When healthcare meets technology, of a number of things, it means access to care in a cost-effective way. The healthcare space, in particular, has seen a large wave of consumer-driven care delivery models steered by technology such as telehealth. In 2019, telehealth solutions made huge leaps when it came to improving patient experience, ensuring patient safety, and delivering value-based care.
Here are the top three categories of telehealth solutions that trended in 2019, and will continue to lead in the new year.
From population health management to remote patient monitoring, patient engagement platforms made the most sense for both providers and patients. Getting a patient to not just passively access information but to be actively involved in his/her own health, however, is where the real value of a patient engagement platform lies. Why? Because it empowers the patient providing additional insights leading to improved shared health outcomes.
This personalized care requires relevant dialogue for the patient specific to his/her needs, offering a personal experience which is vital in healthcare. The many patient pathways are organized and integrated at the point of care.
For healthcare providers, this can automate routine protocols, integrate workflows, and individualize care for their patients/client client population. This time/cost/insight efficiency translates to improved quality care, enhancing a provider’s footprint in his practice.
For example, by automating pre-optimizing the patient prior to surgery means patient and providers can be in “regular” contact, resulting in several benefits:
better ratio of surgery booking to post-operative care
More efficient collection of necessary documentation and gather patient medical history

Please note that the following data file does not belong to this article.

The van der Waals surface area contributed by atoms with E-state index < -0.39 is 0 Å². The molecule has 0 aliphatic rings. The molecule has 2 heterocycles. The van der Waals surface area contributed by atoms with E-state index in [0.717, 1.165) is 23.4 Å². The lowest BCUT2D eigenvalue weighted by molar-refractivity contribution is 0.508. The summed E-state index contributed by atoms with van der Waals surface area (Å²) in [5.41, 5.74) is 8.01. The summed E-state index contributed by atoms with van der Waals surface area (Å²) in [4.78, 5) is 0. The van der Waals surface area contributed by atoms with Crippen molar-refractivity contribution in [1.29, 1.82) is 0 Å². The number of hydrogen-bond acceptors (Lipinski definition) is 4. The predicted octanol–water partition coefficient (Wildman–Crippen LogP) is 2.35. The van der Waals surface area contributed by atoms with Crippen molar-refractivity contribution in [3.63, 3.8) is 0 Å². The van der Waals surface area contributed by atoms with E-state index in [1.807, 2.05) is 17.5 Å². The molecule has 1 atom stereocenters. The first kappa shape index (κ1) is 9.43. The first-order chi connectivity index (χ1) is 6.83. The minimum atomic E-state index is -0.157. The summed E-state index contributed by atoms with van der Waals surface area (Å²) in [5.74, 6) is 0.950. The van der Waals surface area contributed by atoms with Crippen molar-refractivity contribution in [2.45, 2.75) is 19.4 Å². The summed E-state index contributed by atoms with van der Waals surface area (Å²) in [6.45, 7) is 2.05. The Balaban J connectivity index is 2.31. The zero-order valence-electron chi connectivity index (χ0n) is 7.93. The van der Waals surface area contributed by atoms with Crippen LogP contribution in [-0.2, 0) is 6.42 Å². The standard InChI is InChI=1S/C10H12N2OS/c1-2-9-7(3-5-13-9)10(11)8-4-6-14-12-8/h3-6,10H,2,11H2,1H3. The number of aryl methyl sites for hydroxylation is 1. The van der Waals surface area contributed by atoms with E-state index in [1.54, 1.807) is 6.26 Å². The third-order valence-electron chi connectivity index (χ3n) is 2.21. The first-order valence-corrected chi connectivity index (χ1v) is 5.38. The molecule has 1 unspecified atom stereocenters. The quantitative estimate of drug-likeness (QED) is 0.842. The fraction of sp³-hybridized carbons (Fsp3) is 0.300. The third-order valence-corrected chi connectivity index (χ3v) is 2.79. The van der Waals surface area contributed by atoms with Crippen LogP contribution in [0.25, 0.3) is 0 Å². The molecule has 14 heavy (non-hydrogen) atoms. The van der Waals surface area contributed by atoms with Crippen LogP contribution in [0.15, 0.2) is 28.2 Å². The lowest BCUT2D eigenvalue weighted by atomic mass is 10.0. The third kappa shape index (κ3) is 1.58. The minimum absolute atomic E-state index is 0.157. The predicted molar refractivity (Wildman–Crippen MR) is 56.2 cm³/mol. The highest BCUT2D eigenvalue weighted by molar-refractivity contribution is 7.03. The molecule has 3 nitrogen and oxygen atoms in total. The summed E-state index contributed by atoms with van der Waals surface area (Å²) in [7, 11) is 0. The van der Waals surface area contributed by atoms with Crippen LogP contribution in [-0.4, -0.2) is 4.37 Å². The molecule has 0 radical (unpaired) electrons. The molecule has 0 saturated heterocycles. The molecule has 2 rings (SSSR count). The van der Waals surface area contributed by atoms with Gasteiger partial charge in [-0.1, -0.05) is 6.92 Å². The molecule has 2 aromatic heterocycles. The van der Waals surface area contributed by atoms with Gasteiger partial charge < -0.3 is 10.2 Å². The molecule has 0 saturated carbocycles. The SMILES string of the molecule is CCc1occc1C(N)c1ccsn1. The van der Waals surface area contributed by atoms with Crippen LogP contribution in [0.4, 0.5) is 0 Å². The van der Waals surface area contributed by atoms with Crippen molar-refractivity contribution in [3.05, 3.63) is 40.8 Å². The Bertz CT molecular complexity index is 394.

Identifying early potential issues that could lead to day-of-surgery cancellations,
decrease the need for patient pre-surgery tests and post-surgery repeat visits and costs.
The patient engagement platform as a tool for surgical preparedness, as well as an integrated and team-based approach in healthcare in general, can help improve patient safety and enhances value-based care delivery.
With close to 800,000 people dying by suicide every year worldwide, being 1 death every 40 seconds, the World Health Organization in 2019 underscored the importance of mental health. The World Mental Health Day in October centered on suicide prevention, with mental health to be given priority in public health agendas around the world.
According to WHO, “...for each suicide, there are more than 20 suicide attempts.
Suicides and suicide attempts have a ripple effect that impacts on families, friends, colleagues, communities, and societies.”
Suicides are preventable, and much can be done to prevent suicide. Technology can help, particularly telehealth, due to its provision of continuous personal care and remote monitoring to support treatment, especially those at high risk for suicide.
According to the National Institute of Mental Health (NIMH), technology, like the solutions LifeWIRE provides, has opened a new frontier in mental health support and data collection. It “...can collect information on a user’s typical behavior patterns, detect a change in behavior, it may provide a signal that help is needed before a crisis occurs, while others help the user connect to a peer counselor or to a healthcare professional.”
Telehealth related communication platforms can provide an effective behavioral management tool that enables effective triage, improved clinical outreach, more accurate charting, and reduced clinical workload.